Dry eye, Feature, Report, Therapies

Taking advantage of the ocular surface to diagnose other forms of disease

In Part 3 of Insight’s dry eye series, academic and author Dr Maria Markoulli shares her interest in the impact of ocular and systemic disease on the tear film and how eyecare professionals can better use this to diagnose and manage these conditions.

Dr Maria Markoulli, a senior lecturer and postgraduate research coordinator at the School of Optometry and Vision Science at UNSW, says collaboration between researchers, clinicians and industry is key to helping solve the dry eye equation.

While a large proportion of research and development has targeted methods to diagnose and treat the disease, Markoulli is interested in discovering what else the tear film can reveal about a person’s health.

Her current research focussing on the ocular surface to diagnose systemic disease has seen her lead a team of researchers to develop a non-invasive test to detect people at risk of peripheral neuropathy, a diabetes complication.

One of Markoulli’s postgraduate students, now a postdoctoral fellow, Dr Shyam Tummanapalli, conducted the study.

“Shyam’s work found people with type 1 diabetic peripheral neuropathy – a complication that can result in recurring foot ulcers and amputation in extreme cases – have reduced levels of a protein known as ‘substance P’ in the tear film,” she says.

“This could form the basis of a new point-of-care tear test, similar to devices used for the diagnosis of dry eye disease. Peripheral nerve damage in diabetes can be really debilitating, so it’s important to be able to detect it early and, while you can’t reverse it, at least you can limit its progress by better managing the diabetes.”

Markoulli says current diagnostic methods for peripheral neuropathy are either invasive, or subjective and unreliable, whereas this method of collecting and analysing tears is accessible, non invasive, quick and objective.

The emergence of such research perhaps demonstrates why the tear film should not be underrated. For example, Markoulli says homeostasis of the tear film is a key contributor to ocular comfort; anything that impacts this equilibrium will have a downstream effect on tear film quality and, consequently, ocular surface integrity and comfort.

Local disease such as meibomian gland dysfunction (MGD), or systemic disease such as diabetes, or systemic medications like Roaccutane can affect this equilibrium.

“It is therefore incumbent on us as clinicians to conduct a thorough medical history in order to identify risk factor of dry eye disease, gauge the level of symptoms, and assess the tear film, ocular surface and adnexa, putting measures into place to minimise progression or exacerbation of symptoms in the future,” she says.

Markoulli, a global ambassador for the Tear Film and Ocular Surface Society (TFOS) and deputy editor for Clinical and Experimental Optometry, anticipates optometrists are likely to see an increase in dry eye prevalence, especially with continuing use of personal devices.

She also foresees an expansion of in-practice devices and therapeutics for MGD management.

“I am hoping in Australia we will gain more access to ocular therapeutic drugs such as the secretagogue diquafosol, so that we can better manage aqueous deficiency. I think that the management of dry eye disease will become even more personalised than it is now.”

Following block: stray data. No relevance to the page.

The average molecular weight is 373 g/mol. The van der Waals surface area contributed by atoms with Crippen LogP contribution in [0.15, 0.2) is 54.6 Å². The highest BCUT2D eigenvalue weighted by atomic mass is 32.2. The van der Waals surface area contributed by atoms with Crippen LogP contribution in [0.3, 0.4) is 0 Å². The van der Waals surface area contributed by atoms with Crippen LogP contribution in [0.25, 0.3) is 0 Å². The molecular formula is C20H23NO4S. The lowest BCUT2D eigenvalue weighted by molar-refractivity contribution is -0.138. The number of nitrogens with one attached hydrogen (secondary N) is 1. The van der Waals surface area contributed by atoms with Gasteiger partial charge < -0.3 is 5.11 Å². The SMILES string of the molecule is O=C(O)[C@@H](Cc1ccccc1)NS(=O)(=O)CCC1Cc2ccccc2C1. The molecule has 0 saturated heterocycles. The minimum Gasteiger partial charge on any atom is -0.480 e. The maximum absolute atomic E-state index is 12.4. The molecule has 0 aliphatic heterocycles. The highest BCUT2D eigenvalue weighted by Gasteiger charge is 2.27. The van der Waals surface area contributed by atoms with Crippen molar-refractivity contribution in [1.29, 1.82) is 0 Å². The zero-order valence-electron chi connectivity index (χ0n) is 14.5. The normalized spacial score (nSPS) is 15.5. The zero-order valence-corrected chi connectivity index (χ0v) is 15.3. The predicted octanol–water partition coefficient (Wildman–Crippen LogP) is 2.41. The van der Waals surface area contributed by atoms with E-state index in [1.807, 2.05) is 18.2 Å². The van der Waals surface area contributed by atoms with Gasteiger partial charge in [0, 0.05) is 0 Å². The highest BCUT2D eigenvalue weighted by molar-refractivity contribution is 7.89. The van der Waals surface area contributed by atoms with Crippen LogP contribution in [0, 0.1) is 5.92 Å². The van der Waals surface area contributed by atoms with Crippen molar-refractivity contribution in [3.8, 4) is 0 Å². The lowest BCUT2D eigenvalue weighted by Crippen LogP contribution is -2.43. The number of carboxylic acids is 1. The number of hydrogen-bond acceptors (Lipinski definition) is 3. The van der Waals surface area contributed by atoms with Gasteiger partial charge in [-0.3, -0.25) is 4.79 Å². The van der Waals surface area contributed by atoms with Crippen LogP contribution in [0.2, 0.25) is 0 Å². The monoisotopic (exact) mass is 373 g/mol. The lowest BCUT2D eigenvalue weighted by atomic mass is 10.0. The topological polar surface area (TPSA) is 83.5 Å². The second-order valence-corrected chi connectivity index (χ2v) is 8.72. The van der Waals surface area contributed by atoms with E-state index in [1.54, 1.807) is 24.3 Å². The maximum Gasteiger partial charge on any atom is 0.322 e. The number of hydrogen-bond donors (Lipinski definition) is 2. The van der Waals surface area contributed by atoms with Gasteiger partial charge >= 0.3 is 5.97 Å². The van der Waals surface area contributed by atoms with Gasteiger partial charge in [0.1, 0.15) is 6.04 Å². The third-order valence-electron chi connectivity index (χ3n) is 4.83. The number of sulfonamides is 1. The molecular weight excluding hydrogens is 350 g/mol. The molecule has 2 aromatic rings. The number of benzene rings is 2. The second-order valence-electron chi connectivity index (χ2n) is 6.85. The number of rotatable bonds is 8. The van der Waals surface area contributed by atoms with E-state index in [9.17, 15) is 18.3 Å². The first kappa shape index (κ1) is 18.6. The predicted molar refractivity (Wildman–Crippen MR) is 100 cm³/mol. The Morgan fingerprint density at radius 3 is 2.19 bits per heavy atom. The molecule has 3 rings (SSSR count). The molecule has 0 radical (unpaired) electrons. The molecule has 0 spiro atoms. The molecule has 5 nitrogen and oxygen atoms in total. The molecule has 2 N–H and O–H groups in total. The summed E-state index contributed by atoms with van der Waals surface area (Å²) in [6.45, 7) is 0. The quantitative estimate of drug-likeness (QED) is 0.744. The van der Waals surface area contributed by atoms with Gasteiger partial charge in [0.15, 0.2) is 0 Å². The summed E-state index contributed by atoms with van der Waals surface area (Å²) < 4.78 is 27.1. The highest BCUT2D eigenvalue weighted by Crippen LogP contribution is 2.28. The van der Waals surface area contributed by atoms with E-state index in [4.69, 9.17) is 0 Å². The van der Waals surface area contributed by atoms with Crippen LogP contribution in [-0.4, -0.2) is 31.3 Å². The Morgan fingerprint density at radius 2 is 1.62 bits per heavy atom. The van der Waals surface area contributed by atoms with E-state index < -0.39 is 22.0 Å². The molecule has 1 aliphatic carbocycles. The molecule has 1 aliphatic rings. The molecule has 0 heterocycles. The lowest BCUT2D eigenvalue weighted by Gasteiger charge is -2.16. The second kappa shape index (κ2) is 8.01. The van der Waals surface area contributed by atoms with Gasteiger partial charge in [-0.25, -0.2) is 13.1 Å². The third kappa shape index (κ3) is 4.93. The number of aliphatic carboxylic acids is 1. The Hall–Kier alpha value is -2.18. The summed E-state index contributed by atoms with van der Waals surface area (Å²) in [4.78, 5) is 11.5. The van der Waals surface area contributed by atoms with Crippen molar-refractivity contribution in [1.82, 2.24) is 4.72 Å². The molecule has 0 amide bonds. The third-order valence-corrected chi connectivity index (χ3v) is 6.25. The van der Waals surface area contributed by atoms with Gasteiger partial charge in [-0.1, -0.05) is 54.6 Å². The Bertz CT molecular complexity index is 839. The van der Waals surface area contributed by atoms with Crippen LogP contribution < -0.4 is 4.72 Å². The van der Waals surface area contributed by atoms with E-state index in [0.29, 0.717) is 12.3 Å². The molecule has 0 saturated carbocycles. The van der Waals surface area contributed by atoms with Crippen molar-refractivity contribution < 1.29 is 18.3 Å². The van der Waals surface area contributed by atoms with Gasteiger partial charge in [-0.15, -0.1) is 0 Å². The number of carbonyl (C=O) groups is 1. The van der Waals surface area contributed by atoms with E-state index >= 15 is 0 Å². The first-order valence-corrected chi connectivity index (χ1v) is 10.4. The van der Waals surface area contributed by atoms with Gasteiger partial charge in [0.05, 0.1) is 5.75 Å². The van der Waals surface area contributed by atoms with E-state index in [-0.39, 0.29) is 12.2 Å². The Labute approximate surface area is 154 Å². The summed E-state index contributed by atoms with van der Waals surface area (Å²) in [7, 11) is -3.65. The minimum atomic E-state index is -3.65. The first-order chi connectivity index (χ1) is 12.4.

Alongside this, Markoulli says clinical practice has seen an influx in devices that differentiate between the different subcategories of dry eye disease.

“For example, this includes the measurement of lipid layer thickness, the objective measurement of tear break-up time, the measurement of tear film inflammatory mediators and tear film osmolarity,” she says.

“Industry has really come on board to help clinical practice with making progress in diagnosis. Similarly, with the understanding that MGD is the greatest cause of dry eye disease, more so in some populations than others, we have also seen an influx in tools to help us manage these conditions, both in-office and take-home therapy.”

While stronger ties are forming between industry and clinical practice, Markoulli notes this has evolved alongside an explosion in research.

She cites the publication of the 2017 TFOS DEWS II report, which has provided clearer guidance into the disease’s definition. It’s also shown that while a patient may present with either the aqueous deficient or the evaporative form, they may also have a hybrid of the two, requiring a modified response from the practitioner.

In terms of the treatment market, Markoulli says there has been significant growth in artificial tears, with more companies offering ‘non-preserved’ products. Other innovations are also emerging.

“IPL and low-level light therapy, longer-lasting artificial tears, and more anti-inflammatories that minimise the adverse effects that actively inhibit T cell migration are potential options for treatment,” she says.

Dr Maria Markoulli is a senior lecturer and postgrad research coordinator at UNSW SOVS, deputy editor of Clinical and Experimental Optometry and TFOS ambassador.

“Other possibilities include the use of biologics, for example, the use of DNase – which is currently being tested – this clears up debris such as DNA released by neutrophils which propagate inflammation, and the use of dietary modifications and supplements – such as fish oil and potentially probiotics.”

Nasal neurostimulation and nasal sprays that harness the trigeminal parasympathetic pathway to improve tear film production, and the use of mucin secretagogues are further areas of potential treatment, she says.

NEXT: Optimel secures its niche